Using Technology to Improve Client Service

Vol. 28 No. 6

By

Catherine Sanders Reach is director of the American Bar Association Legal Technology Resource Center.

Everywhere you look, people are using technology outside the confines of the workplace. And no matter what type of clients you serve, it’s likely they want to be able to use the same technologies for similar conveniences when they’re working with you. Here are some suggestions for incorporating technology tools to give your clients enhanced options so you can meet—and even exceed—their expectations.

Location, location, location. Whether you have a regular brick-and-mortar office or use a rented conference space to meet clients, how about creating a Google Map for your website or e-mail signature to show clients the way? Simply go to maps.google.com and type your address into the search box. Click on the “Link” tool on the upper right and grab the link to the map, or get the code to embed into your website, blog, or signature lines. Don’t forget to add your business address to Google Places for free.

Thanks for the reminder. Most airlines and travel websites offer customers the option to get flight status updates via e-mail, voice, or text messages. Likewise, many doctors’ and dentists’ offices remind patients about upcoming appointments via these same tools. Why don’t law offices do the same?

The start of a new engagement is always a good time to discuss communications preferences with clients, from methods for exchanging confidential information to preferences for receiving other, general communications. At this time you could give clients an option to opt in to get reminders about upcoming appointments via voice, text, or e-mail.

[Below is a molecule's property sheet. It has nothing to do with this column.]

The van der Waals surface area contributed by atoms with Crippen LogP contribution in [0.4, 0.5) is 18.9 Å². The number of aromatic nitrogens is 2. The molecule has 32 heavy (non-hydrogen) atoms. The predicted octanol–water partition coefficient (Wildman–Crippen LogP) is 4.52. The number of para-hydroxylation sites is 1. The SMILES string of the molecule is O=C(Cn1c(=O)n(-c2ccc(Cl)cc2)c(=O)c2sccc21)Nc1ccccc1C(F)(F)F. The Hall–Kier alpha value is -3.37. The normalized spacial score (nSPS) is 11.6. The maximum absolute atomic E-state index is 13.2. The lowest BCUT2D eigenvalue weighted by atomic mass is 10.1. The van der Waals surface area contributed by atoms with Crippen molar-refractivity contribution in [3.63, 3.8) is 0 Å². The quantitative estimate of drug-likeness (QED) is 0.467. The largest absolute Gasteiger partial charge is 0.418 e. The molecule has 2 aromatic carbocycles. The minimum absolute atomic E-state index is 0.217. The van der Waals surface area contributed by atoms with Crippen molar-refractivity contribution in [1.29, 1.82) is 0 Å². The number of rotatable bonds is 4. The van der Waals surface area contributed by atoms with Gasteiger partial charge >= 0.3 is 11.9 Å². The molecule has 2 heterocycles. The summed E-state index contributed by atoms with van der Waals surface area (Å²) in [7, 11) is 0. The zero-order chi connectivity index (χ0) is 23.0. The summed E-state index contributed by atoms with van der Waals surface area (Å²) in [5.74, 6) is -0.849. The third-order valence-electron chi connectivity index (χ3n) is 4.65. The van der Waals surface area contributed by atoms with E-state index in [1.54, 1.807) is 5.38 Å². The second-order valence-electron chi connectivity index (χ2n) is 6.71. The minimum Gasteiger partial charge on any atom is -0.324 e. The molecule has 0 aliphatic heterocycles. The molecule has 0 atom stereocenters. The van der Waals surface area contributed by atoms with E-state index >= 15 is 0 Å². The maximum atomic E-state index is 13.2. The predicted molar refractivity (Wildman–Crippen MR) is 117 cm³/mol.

Caring and sharing. Proactive informational updates can be very helpful to your clients—and keep you top of mind with them. For instance, what if you sent an article about a new automotive plant moving into the area to a client that provides recycled aluminum? Or an alert to a client about regulatory actions that are about to affect her business? Setting up alerts is easy. Just go to Google Alerts and type in your keywords. Have the alerts sent to you by e-mail or RSS feed for screening, then forward as appropriate to the respective clients. In addition, if you subscribe to multiple industry-related blogs and news outlets, you can combine them in a single tab on iGoogle and share that tab with clients.

Check, please! There are a number of ethics opinions about accepting credit cards for payment, but most jurisdictions will allow lawyers to accept them for fees for services rendered. If you’re already sending invoices electronically, consider this the next logical step. Although there are costs associated with taking credit card payments, the ease of use for the client—which frequently results in getting paid faster—makes this an option worth exploring.